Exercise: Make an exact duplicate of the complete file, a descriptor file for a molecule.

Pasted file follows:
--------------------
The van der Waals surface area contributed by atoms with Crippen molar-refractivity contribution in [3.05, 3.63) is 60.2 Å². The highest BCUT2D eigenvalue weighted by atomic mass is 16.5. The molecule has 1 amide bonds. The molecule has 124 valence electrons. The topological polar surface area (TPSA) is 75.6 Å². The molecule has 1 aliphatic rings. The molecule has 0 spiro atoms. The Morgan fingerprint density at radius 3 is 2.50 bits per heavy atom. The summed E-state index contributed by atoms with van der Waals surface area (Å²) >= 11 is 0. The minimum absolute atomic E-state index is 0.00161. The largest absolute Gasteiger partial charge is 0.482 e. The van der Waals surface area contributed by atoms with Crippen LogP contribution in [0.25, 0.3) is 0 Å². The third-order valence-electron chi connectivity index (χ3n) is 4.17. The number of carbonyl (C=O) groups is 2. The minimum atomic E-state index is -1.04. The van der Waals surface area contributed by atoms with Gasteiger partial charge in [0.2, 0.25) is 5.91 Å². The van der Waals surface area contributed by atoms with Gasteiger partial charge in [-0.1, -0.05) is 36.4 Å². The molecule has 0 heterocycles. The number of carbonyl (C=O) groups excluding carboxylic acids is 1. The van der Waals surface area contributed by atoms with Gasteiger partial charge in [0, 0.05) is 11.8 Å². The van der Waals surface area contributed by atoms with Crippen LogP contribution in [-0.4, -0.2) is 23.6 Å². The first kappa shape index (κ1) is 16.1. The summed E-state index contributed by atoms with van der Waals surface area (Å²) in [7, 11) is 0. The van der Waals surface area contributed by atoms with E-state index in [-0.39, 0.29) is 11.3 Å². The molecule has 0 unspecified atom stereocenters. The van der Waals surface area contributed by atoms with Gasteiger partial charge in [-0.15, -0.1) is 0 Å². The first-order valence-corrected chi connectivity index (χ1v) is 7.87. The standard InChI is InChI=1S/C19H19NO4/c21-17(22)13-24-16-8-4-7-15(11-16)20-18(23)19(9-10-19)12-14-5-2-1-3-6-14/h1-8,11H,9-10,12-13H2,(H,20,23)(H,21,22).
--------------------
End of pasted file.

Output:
The van der Waals surface area contributed by atoms with Crippen molar-refractivity contribution in [3.05, 3.63) is 60.2 Å². The highest BCUT2D eigenvalue weighted by atomic mass is 16.5. The molecule has 1 amide bonds. The molecule has 124 valence electrons. The topological polar surface area (TPSA) is 75.6 Å². The molecule has 1 aliphatic rings. The molecule has 0 spiro atoms. The Morgan fingerprint density at radius 3 is 2.50 bits per heavy atom. The summed E-state index contributed by atoms with van der Waals surface area (Å²) >= 11 is 0. The minimum absolute atomic E-state index is 0.00161. The largest absolute Gasteiger partial charge is 0.482 e. The van der Waals surface area contributed by atoms with Crippen LogP contribution in [0.25, 0.3) is 0 Å². The third-order valence-electron chi connectivity index (χ3n) is 4.17. The number of carbonyl (C=O) groups is 2. The minimum atomic E-state index is -1.04. The van der Waals surface area contributed by atoms with Gasteiger partial charge in [0.2, 0.25) is 5.91 Å². The van der Waals surface area contributed by atoms with Gasteiger partial charge in [-0.1, -0.05) is 36.4 Å². The molecule has 0 heterocycles. The number of carbonyl (C=O) groups excluding carboxylic acids is 1. The van der Waals surface area contributed by atoms with Gasteiger partial charge in [0, 0.05) is 11.8 Å². The van der Waals surface area contributed by atoms with Crippen LogP contribution in [-0.4, -0.2) is 23.6 Å². The first kappa shape index (κ1) is 16.1. The summed E-state index contributed by atoms with van der Waals surface area (Å²) in [7, 11) is 0. The van der Waals surface area contributed by atoms with E-state index in [-0.39, 0.29) is 11.3 Å². The molecule has 0 unspecified atom stereocenters. The van der Waals surface area contributed by atoms with Gasteiger partial charge in [-0.15, -0.1) is 0 Å². The first-order valence-corrected chi connectivity index (χ1v) is 7.87. The standard InChI is InChI=1S/C19H19NO4/c21-17(22)13-24-16-8-4-7-15(11-16)20-18(23)19(9-10-19)12-14-5-2-1-3-6-14/h1-8,11H,9-10,12-13H2,(H,20,23)(H,21,22).